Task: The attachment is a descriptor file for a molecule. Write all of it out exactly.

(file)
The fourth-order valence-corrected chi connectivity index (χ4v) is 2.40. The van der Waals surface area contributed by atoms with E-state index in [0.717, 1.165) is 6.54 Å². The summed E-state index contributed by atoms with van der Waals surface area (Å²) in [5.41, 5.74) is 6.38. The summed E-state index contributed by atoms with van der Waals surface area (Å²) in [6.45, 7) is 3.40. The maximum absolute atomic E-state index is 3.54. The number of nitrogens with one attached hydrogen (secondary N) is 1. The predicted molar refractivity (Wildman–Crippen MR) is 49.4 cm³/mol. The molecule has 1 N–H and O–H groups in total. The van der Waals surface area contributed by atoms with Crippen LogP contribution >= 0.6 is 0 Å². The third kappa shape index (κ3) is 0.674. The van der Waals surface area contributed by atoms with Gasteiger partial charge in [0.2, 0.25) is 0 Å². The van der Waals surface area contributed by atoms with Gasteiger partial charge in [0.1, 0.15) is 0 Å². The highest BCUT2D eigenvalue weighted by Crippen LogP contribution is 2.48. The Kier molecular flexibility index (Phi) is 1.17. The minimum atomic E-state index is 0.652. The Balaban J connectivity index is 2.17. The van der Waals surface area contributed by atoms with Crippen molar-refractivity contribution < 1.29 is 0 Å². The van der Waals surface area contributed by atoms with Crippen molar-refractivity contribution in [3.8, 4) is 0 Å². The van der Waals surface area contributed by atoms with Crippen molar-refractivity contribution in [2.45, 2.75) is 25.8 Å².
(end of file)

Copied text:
The fourth-order valence-corrected chi connectivity index (χ4v) is 2.40. The van der Waals surface area contributed by atoms with E-state index in [0.717, 1.165) is 6.54 Å². The summed E-state index contributed by atoms with van der Waals surface area (Å²) in [5.41, 5.74) is 6.38. The summed E-state index contributed by atoms with van der Waals surface area (Å²) in [6.45, 7) is 3.40. The maximum absolute atomic E-state index is 3.54. The number of nitrogens with one attached hydrogen (secondary N) is 1. The predicted molar refractivity (Wildman–Crippen MR) is 49.4 cm³/mol. The molecule has 1 N–H and O–H groups in total. The van der Waals surface area contributed by atoms with Crippen LogP contribution >= 0.6 is 0 Å². The third kappa shape index (κ3) is 0.674. The van der Waals surface area contributed by atoms with Gasteiger partial charge in [0.2, 0.25) is 0 Å². The van der Waals surface area contributed by atoms with Gasteiger partial charge in [0.1, 0.15) is 0 Å². The highest BCUT2D eigenvalue weighted by Crippen LogP contribution is 2.48. The Kier molecular flexibility index (Phi) is 1.17. The minimum atomic E-state index is 0.652. The Balaban J connectivity index is 2.17. The van der Waals surface area contributed by atoms with Crippen molar-refractivity contribution < 1.29 is 0 Å². The van der Waals surface area contributed by atoms with Crippen molar-refractivity contribution in [3.8, 4) is 0 Å². The van der Waals surface area contributed by atoms with Crippen molar-refractivity contribution in [2.45, 2.75) is 25.8 Å².